Love for No Reason

June 28, 2018
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There once was a man whose son was given a diagnosis of a terminal illness. Not wanting to accept this terrible news as fact, the man decided to visit his teacher to gain insight. The man visited the kabbalist and prayed with him, hoping to create a miracle and somehow change his son’s fate. But afterward, with deep sadness, the kabbalist told the man that there was, in fact, nothing anyone could do. The man rode away, heartbroken.

As soon as the man left, the kabbalist realized that there actually was something that he could do. He quickly galloped after the man, overtaking him on the road. The man stopped, and the kabbalist explained, “I realized after you left that if I can’t help your son, the least I can do is cry with you.” And they sat down, side by side, on the road and cried together. This is the definition of true kindness, of loving for no reason other than to love. This kind of sharing isn’t easy because it requires deep empathy, compassion, and vulnerability, but it is transformative and, in my opinion, addicting. (It’s the reason why I call myself a Change Junkie.)

Imagine what the world would look like if we loved each other this way every day? What is it that keeps us from giving at this level and how can we elevate? Because, while this parable speaks beautifully to what is possible, it often is much more challenging in practice.

Brené Brown describes this kind of empathy as “feeling with people,” and that it’s as challenging as it is because “in order to connect with you, I have to connect with something in myself that knows that feeling.” The kabbalist in the above parable had to connect with that same deep pain within himself in order to love, empathize, and connect with his student. That parable ends with the son being healed, but the point is that the teacher chose to love even when it was difficult and even when he believed (at least in that moment) that it would do nothing to help the situation.

Human beings are wired for this kind of connection. Empathy and compassion come naturally to us but, thanks to evolutionary conditioning, so do their opposites. We all want to be kind, loving, and generous, and we understand that only good things come from acting on these emotions. We understand that sharing is the cornerstone of happiness. So what exactly keeps us from sharing, giving, and treating others with kindness in every moment? Science has some interesting things to say about it.

In a study by evolutionary biologists D.S. Wilson and Daniel O’Brien, a group of people was shown photos of various streetscapes from Birmingham, New York. Cracked pavement, unkempt lawns, and broken-down buildings were compared to other photo sets that featured manicured yards and clean sidewalks. They then played a game where they were told they would be trading money with someone from the neighborhoods they just viewed. Almost unanimously, study participants felt more trusting of the people that lived in the nice neighborhoods as opposed to the ragged ones. This might seem like an obvious response; tidiness suggests that people respect social norms, for example. But these photos didn’t feature any people.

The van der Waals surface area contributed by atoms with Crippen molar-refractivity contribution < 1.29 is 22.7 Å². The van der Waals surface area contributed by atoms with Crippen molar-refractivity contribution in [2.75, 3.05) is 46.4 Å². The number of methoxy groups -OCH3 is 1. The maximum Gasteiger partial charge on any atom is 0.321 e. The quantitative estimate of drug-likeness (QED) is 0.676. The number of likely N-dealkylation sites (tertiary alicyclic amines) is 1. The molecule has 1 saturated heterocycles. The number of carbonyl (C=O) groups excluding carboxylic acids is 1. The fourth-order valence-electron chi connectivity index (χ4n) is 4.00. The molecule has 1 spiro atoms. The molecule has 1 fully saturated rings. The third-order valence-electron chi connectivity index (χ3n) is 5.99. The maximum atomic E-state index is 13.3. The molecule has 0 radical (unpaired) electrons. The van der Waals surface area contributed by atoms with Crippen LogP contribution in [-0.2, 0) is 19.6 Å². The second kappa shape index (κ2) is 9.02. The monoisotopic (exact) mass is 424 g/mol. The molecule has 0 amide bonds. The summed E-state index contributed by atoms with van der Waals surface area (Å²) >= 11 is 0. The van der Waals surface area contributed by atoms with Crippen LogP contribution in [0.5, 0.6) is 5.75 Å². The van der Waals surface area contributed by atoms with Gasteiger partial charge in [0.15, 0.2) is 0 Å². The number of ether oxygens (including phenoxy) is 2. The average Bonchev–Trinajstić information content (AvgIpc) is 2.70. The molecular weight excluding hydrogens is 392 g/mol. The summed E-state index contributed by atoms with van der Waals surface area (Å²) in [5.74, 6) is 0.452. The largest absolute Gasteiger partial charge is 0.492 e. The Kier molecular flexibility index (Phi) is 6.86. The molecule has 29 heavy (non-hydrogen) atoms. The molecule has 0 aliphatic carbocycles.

While this example may seem understandable, our cues for kindness and generosity can be even more arbitrary. University of North Carolina researchers observed people in a shopping mall during the holidays. They found that people stepping off of an ascending escalator were more likely to donate to a charity volunteer than those stepping off a descending escalator. The simple feeling of “going up” as opposed to “going down” was enough to make people feel more giving. Even at this seemingly innocuous level, our surroundings are constantly influencing us – and our generosity.

What all of above cues have in common is that they are wholly related to the physical world. They are sociological observations that our brains have been trained to make depending on our cultural surroundings, how we were raised, and where we grew up.

Kindness, love, and sharing, however, come from a much deeper place. As the kabbalists teach, our physical world is a minute fraction of our experience. Our five senses and their connection to our logical thought are only the tips of the iceberg. We use them to interact with our environment, but they are not even close to being our whole experience. The Physical World accounts for 1% of our reality, where the Unseen World makes up the other 99%. This is where our kindness, empathy, and love exist.

You may be able to see where I’m going with this. How can we rewire our brains to give love and kindness no matter what? It all comes down to choice.

Every day is full of opportunities to choose compassion and kindness. If we want to end the suffering in the world around us, then we have to take personal responsibility for that suffering and make a new choice. There is a saying, “Treat everyone with kindness, even those who are rude to you — not because they are kind, but because you are.” There really are endless opportunities presented to us each day, and we can all push ourselves to be kinder, more open, and less selfish with the people in our lives, no matter what the streets in their neighborhood look like.

 

THOUGHT INTO ACTION

This week, notice what keeps you from giving kindness, compassion, or love. Is it a fear? A judgment? What is at the root of whatever it is that holds you back? Define it and in those moments, give even more.


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